Constant torque hinges use friction between the leaf and pin to keep the hinge in the same position. Users, even casual ones, quickly learn that no matter where the hinge is at in its opening/closing arc, it always takes the same amount of force to change the hinge’s position. And it will hold the new position until someone moves it. A good example is the lid on a laptop computer. It opens and closes smoothly if someone pushes it open or closed. And if left partially or completely open, it will stay like that and not close inadvertently.

Some friction hinges are adjustable, letting users raise or lower the friction on the pin and the torque needed to move the hinge. Constant torque hinges, however, always move when a predetermined force is applied. It cannot be changed.

The checkout display installed on constant-torque positioning hinges (such as Southco’s E6 Series) can easily be tilted or turned and will remain in place despite casual touches such as signing your name or choosing a theater seat without moving. The display can be moved with one hand; there is no need to hold a button in or flip a lever.

Another type of constant torque hinges, one-way versions, provide constant torque in only one direction while providing free-swinging motion in the other. This can be useful in applications such as storage cabinets with large doors. By eliminating friction from the hinge in one direction, the door will swing open, but torque prevents it from shutting.

Detent hinges let panels or doors swing open, but at certain preset spots—say halfway open and fully open—they can lock in place with a “click” that can be felt. Users can easily push the door past a locking spot or detent and also push it out of one. These hinges are often used on lightweight cabinet doors that must stay out of the user’s way when opened.

Bistable hinges, a variation on detent hinges, contain a spring mechanism that drives the door or device to a preset angle once the door is opened. This is useful for doors, access panels or covers that must be opened to a minimum angle for easy entry.

Damping hinges let a door or compartment move steadily as it opens or closes rather than popping open or requiring the user to push it all the way closed. This smooth, steady motion is becoming widely preferred in a number of high-end applications, such as car interiors, where the driver expects an intuitive user experience. For eyeglass storage compartments and USB port carriers, for example, damping hinges add to the impression of a high-tech, finely engineered interior—a crucial element many designers seek.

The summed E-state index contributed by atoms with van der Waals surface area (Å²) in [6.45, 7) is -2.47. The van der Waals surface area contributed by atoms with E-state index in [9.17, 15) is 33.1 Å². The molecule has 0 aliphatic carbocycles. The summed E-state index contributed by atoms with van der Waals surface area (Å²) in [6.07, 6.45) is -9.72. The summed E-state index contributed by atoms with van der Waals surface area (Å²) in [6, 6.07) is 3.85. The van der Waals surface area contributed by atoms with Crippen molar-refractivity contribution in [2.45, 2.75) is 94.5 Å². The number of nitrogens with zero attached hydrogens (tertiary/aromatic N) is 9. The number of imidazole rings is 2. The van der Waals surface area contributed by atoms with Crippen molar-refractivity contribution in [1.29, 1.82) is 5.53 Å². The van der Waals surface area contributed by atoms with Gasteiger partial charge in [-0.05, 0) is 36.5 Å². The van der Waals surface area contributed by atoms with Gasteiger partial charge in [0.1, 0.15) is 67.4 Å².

Counterbalanced hinges let heavy doors and panels be easily opened and moved into the desired position. They use spring mechanisms that store energy when the door or panel is closed. When the door is opened, the energy gets channeled to support the door and lower the user force needed to fully open the door. In other words, they lower the amount of effort needed to open a heavy door.

For applications where operators routinely open and close heavy doors such as those on industrial copiers, counterbalance hinges reduce fatigue and improve operator efficiency. For instance, a door with a symmetrical torque hinge may require 60 lb of force to fully open it. A counterbalance hinge, such as one of Southco’s CB Counterbalance Hinge series, could lower that to 3 lb.

In the past, many engineers went with gas struts to provide the counterbalancing force rather than the hinges. But those struts are prone to early failures. Counterbalance hinges provide a more economical, simple alternative. Some of the newer counterbalance hinges have a latch that supports pop-up opening. When first opened, the hinge lifts the door a few degrees, letting the user get a firmer grip on the panel to move it to the desired position.

Some of the most successful counterbalance hinges use torsion bars, cams and rollers to create and distribute the counterbalancing force. They make opening an 80-lb panel feels like a 5-lb panel, and the effort to move the panel remains the same through the entire opening or closing motion.